Gender Polarization


The era of equality-oriented feminism that began in the 1970s and resulted in the gender-neutralization of laws in the 1980s was relatively short-lived. It was followed close-upon by a movement opposing equal rights, and demanding, instead, special legislation exclusively for the benefit of women. This movement, at times, has included a demand that even the legislative processes by which such legislation is secured be reserved exclusively for women. For example, male victims of domestic violence reportedly were not permitted to testify at Congressional hearings when the federal government’s entry into the field of domestic violence was under consideration. Those hearings yielded a Violence Against Women Act.1 Objecting to proposed changes to custody laws “because they are deliberately gender neutral,” feminists have made similar demands for the exclusion of men from legislative hearings on proposed changes to custody laws.2

The last decade of the twentieth century saw a flurry of special interest legislation, and the trend has continued unabated into the first and second decades of the twenty-first century.3 Federal and state governments have even gone so far as to pass laws directing courts to issue outcomes favorable to specific women in pending custody proceedings regardless of what the judge assigned to the case has determined the facts to be. The Civil Contempt Imprisonment Limitation Act4 and the Elizabeth Morgan Act,5 for example, legislatively freed a mother who was illegally concealing a child in violation of the father’s court-ordered visitation rights. The legislation directed the court not to enforce its own order.

Men, for their part, got “responsible fatherhood” programs. The objective was said to be to help men to be better fathers. The focus, however, was not on educating men about child development, or teaching them how to raise children. Rather, the stated objective was to enhance the flow of money from male parents to female parents. Responsible Fatherhood grants have been used to fund workshops for unemployed and underemployed fathers, the goal being to increase male compliance with family support orders; to train child support enforcement personnel; and to provide direct grants of millions of dollars to state child support enforcement agencies.6

Feminist legislative enactments at the end of the twentieth century and the beginning of the twenty-first century have tended to be premised on stereotypes of men as violent, oppressive, privileged, and irresponsible; and stereotypes of women as passive, nonviolent, instinctively protective of children, dependent, and victimized. It is not surprising, therefore, that arguments for the resurrection of the maternal preference are being advanced.7

Meanwhile, Professor Daniel Amneus, reacting to the historical preference for mothers in custody cases, and to increased marginalization of males in general, published a book in 2000 making the case for the establishment of a preference for fathers in custody cases.8

Notwithstanding the trend toward greater polarization of the sexes in the twenty-first century, it does not seem likely that an explicit maternal preference will be fully restored to American custody jurisprudence at any time in the near future. It seems even less likely that a paternal preference as propounded by Professor Amneus will be established. Significantly more women than ever before have chosen to pursue careers outside the home than to devote themselves full-time to nurturing children. In fact, women now outnumber men in managerial and professional occupations, and there are roughly an equal number of women and men in the workforce in general. In 2010, for example, 57.4% of professional positions, 68.9% of sale and office positions, and 56.8% of service jobs were held by women. The unemployment rate is higher now for men than for women. In 2010, the unemployment rate for men was 10.5%; for women, it was 8.6%. In that year, 71.3% of mothers with minor children worked outside the home; and this rate has held steady for several years.9 Meanwhile, social acceptance of the performance of child-nurturing functions by fathers seems to be increasing, albeit at a somewhat slower rate than the social acceptance of women’s performance of traditionally male functions has progressed. These forces, together with the obliteration of any meaningful qualitative difference between parental visitation and joint physical custody rights, have contributed to a general movement toward shared parenting and equality as the paradigms for child custody outcomes.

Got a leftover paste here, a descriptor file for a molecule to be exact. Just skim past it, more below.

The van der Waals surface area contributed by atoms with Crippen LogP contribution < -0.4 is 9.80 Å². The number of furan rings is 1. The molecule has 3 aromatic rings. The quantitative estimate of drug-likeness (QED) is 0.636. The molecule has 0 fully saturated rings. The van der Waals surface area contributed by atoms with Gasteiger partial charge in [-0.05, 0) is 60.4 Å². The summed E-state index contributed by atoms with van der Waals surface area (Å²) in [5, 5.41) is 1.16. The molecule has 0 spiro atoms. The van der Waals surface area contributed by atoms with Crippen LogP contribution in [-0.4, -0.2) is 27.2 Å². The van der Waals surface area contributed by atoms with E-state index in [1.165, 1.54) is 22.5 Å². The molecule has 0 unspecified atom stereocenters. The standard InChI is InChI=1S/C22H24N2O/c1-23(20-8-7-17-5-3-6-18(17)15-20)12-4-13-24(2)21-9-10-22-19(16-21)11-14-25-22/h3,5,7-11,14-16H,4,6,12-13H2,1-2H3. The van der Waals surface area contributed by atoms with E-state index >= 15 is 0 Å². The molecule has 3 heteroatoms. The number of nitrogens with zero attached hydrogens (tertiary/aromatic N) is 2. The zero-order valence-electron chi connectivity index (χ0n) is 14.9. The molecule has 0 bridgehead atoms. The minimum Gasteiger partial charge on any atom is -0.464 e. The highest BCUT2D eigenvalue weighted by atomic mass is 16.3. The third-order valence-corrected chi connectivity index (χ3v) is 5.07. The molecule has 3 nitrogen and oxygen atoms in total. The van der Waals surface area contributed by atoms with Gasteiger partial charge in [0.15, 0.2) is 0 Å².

Of course, it is never possible to predict the future with absolute certainty. It seems likely, though, that the momentum for shared parenting will operate, at least for the time being, as a counterbalance to any movement for the resurrection of sex-based preferences in custody law.

As the battles for sole ownership of children rage on, it may be hoped that some day, when the dust has cleared, somebody will notice that the children have been there all along, watching. They are waiting for adults to think about – to really think about – what is in their best interest.